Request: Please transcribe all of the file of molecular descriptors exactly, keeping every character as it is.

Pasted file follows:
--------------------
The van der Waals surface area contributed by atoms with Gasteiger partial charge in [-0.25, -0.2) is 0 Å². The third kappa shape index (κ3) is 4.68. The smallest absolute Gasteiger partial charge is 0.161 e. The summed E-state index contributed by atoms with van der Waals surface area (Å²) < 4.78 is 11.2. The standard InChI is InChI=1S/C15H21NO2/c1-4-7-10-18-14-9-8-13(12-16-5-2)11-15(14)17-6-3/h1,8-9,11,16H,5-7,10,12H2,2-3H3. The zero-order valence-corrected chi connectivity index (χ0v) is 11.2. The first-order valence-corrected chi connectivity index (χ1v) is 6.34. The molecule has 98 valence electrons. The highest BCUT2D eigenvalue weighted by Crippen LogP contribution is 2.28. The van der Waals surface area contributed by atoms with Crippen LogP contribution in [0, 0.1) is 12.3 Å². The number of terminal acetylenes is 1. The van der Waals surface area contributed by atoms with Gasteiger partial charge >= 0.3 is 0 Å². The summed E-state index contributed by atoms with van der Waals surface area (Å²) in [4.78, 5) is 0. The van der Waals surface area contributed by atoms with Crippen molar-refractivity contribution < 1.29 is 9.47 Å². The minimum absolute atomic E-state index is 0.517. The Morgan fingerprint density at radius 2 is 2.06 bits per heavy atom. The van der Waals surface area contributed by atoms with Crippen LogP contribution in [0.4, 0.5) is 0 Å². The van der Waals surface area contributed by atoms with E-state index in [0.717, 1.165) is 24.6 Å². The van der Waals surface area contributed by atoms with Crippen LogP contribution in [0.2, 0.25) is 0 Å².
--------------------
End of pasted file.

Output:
The van der Waals surface area contributed by atoms with Gasteiger partial charge in [-0.25, -0.2) is 0 Å². The third kappa shape index (κ3) is 4.68. The smallest absolute Gasteiger partial charge is 0.161 e. The summed E-state index contributed by atoms with van der Waals surface area (Å²) < 4.78 is 11.2. The standard InChI is InChI=1S/C15H21NO2/c1-4-7-10-18-14-9-8-13(12-16-5-2)11-15(14)17-6-3/h1,8-9,11,16H,5-7,10,12H2,2-3H3. The zero-order valence-corrected chi connectivity index (χ0v) is 11.2. The first-order valence-corrected chi connectivity index (χ1v) is 6.34. The molecule has 98 valence electrons. The highest BCUT2D eigenvalue weighted by Crippen LogP contribution is 2.28. The van der Waals surface area contributed by atoms with Crippen LogP contribution in [0, 0.1) is 12.3 Å². The number of terminal acetylenes is 1. The van der Waals surface area contributed by atoms with Gasteiger partial charge >= 0.3 is 0 Å². The summed E-state index contributed by atoms with van der Waals surface area (Å²) in [4.78, 5) is 0. The van der Waals surface area contributed by atoms with Crippen molar-refractivity contribution < 1.29 is 9.47 Å². The minimum absolute atomic E-state index is 0.517. The Morgan fingerprint density at radius 2 is 2.06 bits per heavy atom. The van der Waals surface area contributed by atoms with Crippen LogP contribution in [0.4, 0.5) is 0 Å². The van der Waals surface area contributed by atoms with E-state index in [0.717, 1.165) is 24.6 Å². The van der Waals surface area contributed by atoms with Crippen LogP contribution in [0.2, 0.25) is 0 Å².